Latin Lover No More
Not long ago, Eduardo Verástegui was named one of the 50 Most Beautiful People in the world by the Spanish version of People magazine.
He was an impossibly handsome Latino soap star, and women around the globe threw themselves at him as a member of Mexican heartthrob pop group Kairo. He was a Calvin Klein underwear model. He played the leading role in the 2003 film Chasing Papi, where his character had three gorgeous girlfriends. He even was the requisite hunk of macho eye candy in a J-Lo music video.
Verástegui was not only playing the stereotypical Latin lover. He was living the role. Money. Cars. Girls. You name it, he had it.
And then he left it all behind. Why? He recommitted his life to God and vowed to make only wholesome entertainment for the rest of his days.
Now, five years after making that decision, his vision becomes reality as Bella, a wonderful independent film about the things in life that really matter, opens in theaters this week.
In the movie—the writing and directorial debut of his friend and business partner Alejandro Monteverde—Verástegui plays José, a pro soccer star whose life is changed in an instant. He ends up as a chef at his brother's Mexican restaurant in New York, where he befriends a waitress named Nina, whose own life is turned upside down when she learns she is pregnant — and decides she doesn't want to keep the baby. She confides in Jose, whose compassion for her plight plays out in unexpected, and life-affirming, ways.
The film, winner of the People's Choice Award at the 2006 Toronto Film Festival, has the tagline, "One day can change your life forever," and to say much more would be to give too much away. But suffice it to say that it's a warm, delightful movie that Christians can embrace— indeed, so can anyone who enjoys a good story packed with redemption.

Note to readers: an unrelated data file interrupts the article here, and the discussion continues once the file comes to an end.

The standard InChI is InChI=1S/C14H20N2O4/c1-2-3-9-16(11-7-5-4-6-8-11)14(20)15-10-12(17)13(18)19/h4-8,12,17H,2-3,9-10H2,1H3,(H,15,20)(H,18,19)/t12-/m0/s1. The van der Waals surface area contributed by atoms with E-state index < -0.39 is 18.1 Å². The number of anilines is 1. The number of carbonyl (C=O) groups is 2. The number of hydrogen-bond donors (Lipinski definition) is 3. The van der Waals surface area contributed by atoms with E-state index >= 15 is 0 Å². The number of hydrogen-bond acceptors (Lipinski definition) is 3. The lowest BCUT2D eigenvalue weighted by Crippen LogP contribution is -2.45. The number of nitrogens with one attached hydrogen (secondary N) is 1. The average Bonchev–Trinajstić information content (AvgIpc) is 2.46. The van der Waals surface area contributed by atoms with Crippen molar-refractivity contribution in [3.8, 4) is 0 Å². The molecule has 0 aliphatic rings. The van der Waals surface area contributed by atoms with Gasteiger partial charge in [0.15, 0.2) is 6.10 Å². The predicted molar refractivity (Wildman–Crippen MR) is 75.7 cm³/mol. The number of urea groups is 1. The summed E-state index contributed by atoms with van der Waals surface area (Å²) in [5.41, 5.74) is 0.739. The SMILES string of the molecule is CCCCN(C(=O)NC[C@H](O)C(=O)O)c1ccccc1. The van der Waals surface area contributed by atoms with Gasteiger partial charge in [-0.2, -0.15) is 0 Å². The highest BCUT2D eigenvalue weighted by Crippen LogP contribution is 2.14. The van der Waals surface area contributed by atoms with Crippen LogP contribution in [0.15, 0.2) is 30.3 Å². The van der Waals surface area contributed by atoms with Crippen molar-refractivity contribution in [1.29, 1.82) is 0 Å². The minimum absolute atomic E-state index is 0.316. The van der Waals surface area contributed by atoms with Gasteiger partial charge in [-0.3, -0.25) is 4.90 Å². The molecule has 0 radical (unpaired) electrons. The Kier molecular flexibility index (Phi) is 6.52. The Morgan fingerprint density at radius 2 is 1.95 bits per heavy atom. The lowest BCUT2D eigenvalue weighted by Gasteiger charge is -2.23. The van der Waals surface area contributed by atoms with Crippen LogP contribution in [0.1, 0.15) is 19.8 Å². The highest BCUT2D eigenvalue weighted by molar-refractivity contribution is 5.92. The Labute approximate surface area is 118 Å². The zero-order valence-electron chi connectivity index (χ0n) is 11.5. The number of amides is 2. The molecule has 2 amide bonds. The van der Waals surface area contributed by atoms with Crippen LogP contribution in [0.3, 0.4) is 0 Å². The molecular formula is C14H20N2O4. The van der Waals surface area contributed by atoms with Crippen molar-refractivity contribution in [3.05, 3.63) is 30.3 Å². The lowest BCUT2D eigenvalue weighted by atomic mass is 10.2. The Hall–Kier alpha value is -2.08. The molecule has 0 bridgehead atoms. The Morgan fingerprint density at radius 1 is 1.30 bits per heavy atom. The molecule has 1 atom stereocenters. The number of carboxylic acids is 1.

The power of a praying woman
So, how did a loose-living, self-described Casanova get from there to here? Not surprisingly, women played a key role—starting with his mother.
"There is nothing more powerful than the prayers of a mother," says Verástegui, 33. "When I was pursuing fame, pleasure, and success, my mother started going to her prayer groups and saying, 'OK, if my words don't touch his heart, one day my prayers will.'"
His mother's prayers were answered through another female—a woman in Los Angeles who was teaching him English for the lead role in Chasing Papi, where he played the studly lover role for what would turn out to be the last time.
"She was a very wise lady who not only taught me English, but questioned a lot of things in my life," Verástegui says. "Like, 'How are you using your talent? Who is God in your life? Why are you playing the stereotype of Latinos instead of using your talents to do something positive?'"
Verástegui says that after six months of conversations, "I realized she was right and I was wrong. I realized that the reasons I went into this career were very superficial reasons, because I was superficial too. I had started out at 18, and I was just seduced by the entertainment environment, by the fame and the money.
"We [Latinos] have been stereotyped in movies as banditos, drunkards, prostitutes, criminals. And if you're good looking, then you're a Casanova, a womanizer, and a liar. And that's the person I had become. But this woman opened my eyes to the grace of God."
Verástegui clearly remembers the day that "God changed my heart and I had to repent of my past. And from that day on, I promised that I would never do anything that will offend God or my Latino heritage. I would never do anything to compromise my faith. That's the moment I realized that the purpose of my life was to know and to love God."